actually about as many cosmologists agree this is the case as climatologists agree on anthropogenic climate change. It appears highly plausible if not actually true.

      What is space itself anyway? Isn't it just an arbitrary construct created to give ourself some sense of importants, some sense of being in a specific place and time, because our simple brains can't cope with not knowing where we are and how the universe revolves around us?

      Space itself is likely just a mathematical construct. It would explain why math works so frekishly well at explaining the physical world while no AI/purpose driven explanations make any sense at all. It's even possible that all possibilities of our physical laws (or even combinations of all possible laws) 'exist' statically and eternally with only the perception of time and choice when you find yourself inside a particular one, continually only ever sensing a tiny fraction of it. The the theory of everything may just be the ultimate ensemble theory.

      What is the question about life, the universe and everything, anyway?

      It's actually plausible the only 'purpose' of life is to increase entropy faster that without it. Like fire burning or water running down hill it simply is a pathway to diffuse energy. It's why all life has a version of eating and pooping. There is no 'purpose' but that actually is the best scenario for us all - we have the freedom to make our own purpose. The computational complexity of the universe itself is so vast free will really feels free, it is an amazing experience and one i have great trouble topping in my imagination.

      • Hm. So I'm not completely off my rocker. That's actually quite comforting to know. I appreciate you taking the time to reply to all of my ranting.
  • by wonkey_monkey ( 2592601 ) on Saturday March 21, 2015 @04:44AM (#49307525) Homepage

    You know the fundamental principle of special relativity

    How do you know I know that? Nice way to make your less-informed readers feel stupid.

    • by Anonymous Coward

      You know the fundamental principle of special relativity

      How do you know I know that? Nice way to make your less-informed readers feel stupid.

      If you had postponed your reaction until the end of the sentence, you *would* have known. This way, *you* made yourself look stupid. Congratulations!

    • How do you know I know that? Nice way to make your less-informed readers feel stupid.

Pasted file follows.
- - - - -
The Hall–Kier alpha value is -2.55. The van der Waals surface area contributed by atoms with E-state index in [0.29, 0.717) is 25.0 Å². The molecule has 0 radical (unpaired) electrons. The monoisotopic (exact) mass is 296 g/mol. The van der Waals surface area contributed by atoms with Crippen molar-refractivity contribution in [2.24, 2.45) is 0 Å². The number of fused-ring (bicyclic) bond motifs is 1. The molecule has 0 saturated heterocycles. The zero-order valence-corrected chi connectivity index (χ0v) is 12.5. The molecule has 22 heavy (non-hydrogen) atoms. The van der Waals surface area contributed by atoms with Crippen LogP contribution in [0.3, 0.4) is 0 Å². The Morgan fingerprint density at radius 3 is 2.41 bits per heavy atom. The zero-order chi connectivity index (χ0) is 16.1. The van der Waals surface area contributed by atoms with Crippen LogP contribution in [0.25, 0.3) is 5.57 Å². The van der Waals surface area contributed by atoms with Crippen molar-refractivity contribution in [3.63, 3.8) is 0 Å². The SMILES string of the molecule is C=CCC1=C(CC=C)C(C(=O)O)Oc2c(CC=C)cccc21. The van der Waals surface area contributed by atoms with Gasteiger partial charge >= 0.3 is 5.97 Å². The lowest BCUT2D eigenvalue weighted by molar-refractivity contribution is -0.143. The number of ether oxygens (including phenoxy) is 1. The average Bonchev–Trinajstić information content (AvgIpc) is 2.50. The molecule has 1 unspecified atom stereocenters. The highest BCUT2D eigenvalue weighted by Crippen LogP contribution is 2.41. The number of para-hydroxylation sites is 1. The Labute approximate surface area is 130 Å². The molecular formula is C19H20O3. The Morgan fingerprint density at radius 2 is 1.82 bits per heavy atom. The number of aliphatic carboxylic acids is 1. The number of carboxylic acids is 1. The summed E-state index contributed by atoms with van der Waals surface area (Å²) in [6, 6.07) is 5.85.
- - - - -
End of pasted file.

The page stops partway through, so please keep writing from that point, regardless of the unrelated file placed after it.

Well actually, just to make you feel better, the OP clearly does not know the fundamental principles of special relativity because not going faster than light is not actually one of them. There are two "fundamental principles" of special relativity called "the postulates of Special Relativity" [wikipedia.org] and these are:

      1. The laws of physics are the same in all inertial frames.
      2. The speed of light is the same in all inertial frames,

      The limit on not going faster than light comes from adding a requirement for causality i.

      • by Bengie ( 1121981 )
        The order of events do not always agree for all frames, but I assume that they'd have to agree for the ordering of certain related events for causality to work, but that may not be true either.

        An example is assume there is a train, a tunnel, and another observer. Assume the train is longer than the tunnel. Now assume the other observer is watching the tunnel from a perpendicular view.

        If the train is moving very fast, it will contract in the direction of its movement. From the perspective of the other ob
        • The order of events do not always agree for all frames

          They do if one event causes the other: that is the very definition of causality. You are confusing causally connected events from ones which are not causally connected. In your example the two tunnel gates close simultaneously in one frame which means they cannot be causally linked i.e. the fact that one gate shuts does not cause the second gate to shut, some third event caused them to shut (e.g. someone pressing a button). This is easy to see because if I block one of the gates from shutting it will not a

  • by Pentti Kantanen ( 3423979 ) on Saturday March 21, 2015 @04:47AM (#49307529)
    And it does not say anything against going faster than light, just about accelerating from below the speed of light to the speed of light. Which would need unlimited energy. But actually just going faster than light is no problem at all.
    • by Anonymous Coward

      The actual principle is that the speed of light is constant for any inertial reference system.

    • And it does not say anything against going faster than light, just about accelerating from below the speed of light to the speed of light. Which would need unlimited energy. But actually just going faster than light is no problem at all.

      No, it says nothing can go faster than the speed of light. At the speed of light, objects with mass would have infinite energy, and anything faster than light would require imaginary space-time to exist (since the factor for transformations involved a sqrt(1-v^2/c^2), if v is greater than c that means the object under the square root is negative, and you get an imaginary number, which is an unphysical result, i.e. it cannot happen).

      • Special Relativity doesn't mean nothing can go faster than light, and there's nothing obviously nonphysical about imaginary coordinates. Coordinate systems describe reality, they don't mandate it.